A Fairy Good Question?

Is it Irrational to Believe in The Elves, The Dwarfs, Fairies and Goblins? 

Who might argue, that belief in The Elves is irrational? Just because there's no empirical evidence to support them doesn't mean they're not real, no? Whoever says the burden of proof sits with believers, clearly don't believe. 

Why do you need evidence for Elves? 

A cartoon elf

All sorts of clever arguments exist that focus on design of the cosmos and cause, which have been refuted by philosophers and scientists. In fact, some atheist hardliners
 insist that belief in Elves can do more harm than good, for example: the public might believe an ailment they have, is in fact, Elf-shot, leading them to unwisely seek an insufficient remedy from a witch, only to die, because it was brain cancer all along. 

When Our Beliefs are Unhelpful... 

Apart from The Elves, The Gnomes can also make people feel terrible with regards to our sense of self-esteem and self-worth. The Journal of Religion and Health published a paper claiming that worshipping such judgemental things will likely result with feeling shame, especially surrounding sexual practices (Rowatt, Wade C. et al. 2010).  

Benefits of the Invisible Folk

Belief in The Elves and other special folk we can't see, might be 'reasonable' according to the likes of William Lane Craig (2008) and others who hold an explanation for their own faith. Evolution of Regression, published a piece by Bull (2021), suggesting believers might be able to think in metaphorical terms, and articulate complex ideas about abstract objects. The claim still stands and is not proven.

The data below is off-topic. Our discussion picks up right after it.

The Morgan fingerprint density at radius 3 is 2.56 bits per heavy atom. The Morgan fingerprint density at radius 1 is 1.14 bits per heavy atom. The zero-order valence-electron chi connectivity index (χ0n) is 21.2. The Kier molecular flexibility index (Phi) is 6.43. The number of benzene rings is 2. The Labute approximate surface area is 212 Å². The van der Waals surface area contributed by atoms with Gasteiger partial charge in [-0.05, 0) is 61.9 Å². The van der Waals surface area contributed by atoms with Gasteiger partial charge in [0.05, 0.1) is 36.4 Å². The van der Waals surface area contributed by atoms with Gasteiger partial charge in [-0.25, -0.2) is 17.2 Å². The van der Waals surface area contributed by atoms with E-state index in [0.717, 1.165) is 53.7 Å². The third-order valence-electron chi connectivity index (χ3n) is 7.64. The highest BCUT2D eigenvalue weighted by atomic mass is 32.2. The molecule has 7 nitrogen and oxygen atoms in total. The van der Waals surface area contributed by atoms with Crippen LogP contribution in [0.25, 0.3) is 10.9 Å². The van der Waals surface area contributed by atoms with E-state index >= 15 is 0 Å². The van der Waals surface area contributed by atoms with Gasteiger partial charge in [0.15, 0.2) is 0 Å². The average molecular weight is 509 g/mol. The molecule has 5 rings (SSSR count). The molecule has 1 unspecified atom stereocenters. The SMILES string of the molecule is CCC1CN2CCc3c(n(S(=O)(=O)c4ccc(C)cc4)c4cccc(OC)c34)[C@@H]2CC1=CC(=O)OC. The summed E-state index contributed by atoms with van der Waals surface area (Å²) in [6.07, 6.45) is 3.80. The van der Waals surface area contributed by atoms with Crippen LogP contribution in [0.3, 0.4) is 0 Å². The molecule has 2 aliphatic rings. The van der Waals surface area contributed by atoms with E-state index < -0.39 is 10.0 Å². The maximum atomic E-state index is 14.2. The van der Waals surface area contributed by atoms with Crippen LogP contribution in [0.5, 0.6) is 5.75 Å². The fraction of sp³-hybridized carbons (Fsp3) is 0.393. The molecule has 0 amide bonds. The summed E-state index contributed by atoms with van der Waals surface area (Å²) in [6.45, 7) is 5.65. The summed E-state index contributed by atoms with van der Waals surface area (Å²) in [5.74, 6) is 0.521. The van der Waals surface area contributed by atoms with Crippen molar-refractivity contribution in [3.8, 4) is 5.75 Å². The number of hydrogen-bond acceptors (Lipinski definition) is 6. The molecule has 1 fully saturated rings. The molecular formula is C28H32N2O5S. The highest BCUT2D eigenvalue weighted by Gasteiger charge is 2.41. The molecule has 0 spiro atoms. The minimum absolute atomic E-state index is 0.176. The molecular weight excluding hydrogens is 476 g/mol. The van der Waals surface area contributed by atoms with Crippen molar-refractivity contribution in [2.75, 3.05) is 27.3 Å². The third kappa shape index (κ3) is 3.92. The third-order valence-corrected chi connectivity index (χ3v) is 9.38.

Why is it Always About Proof?! 

The Dwarfs, The Goblins and The Elves are great but, I can't accept them without at least seeing a smudge of the mythical in my mundane world. For example, we never see falling dragon sh*t crushing cars, only to be reported on by Mary Nightingale on The News at Ten. Evidence is quite useful. 

What Spitituality? 

In terms of psychological benefit, belief in any form of Elf can be glamoured up to look healthy; psycho-babble and new age shpeel might say all spirituality is healthy for life. However, it's only healthy, if you're not that particular theistic satanist waiting outside St. Lukes with a can of petrol and a box of matches.  

A cartoon dwarf


Bull, S.H (2021) I Think Stuff That Doesn't Exist is Real. In U. R Saul & D. Face (Eds.) Evolution of Regression. 

Rowatt, Wade C. et al. (2010) Beliefs about God, Peer Influence, and Risky Sexual Behavior among College Students. Journal of Religion and Health, vol. 50, no. 4, 2010, pp. 772–788.

Craig, W. L. (2008). Reasonable faith: Christian truth and apologetics (3rd ed.). Wheaton, Ill.: Crossway Books.

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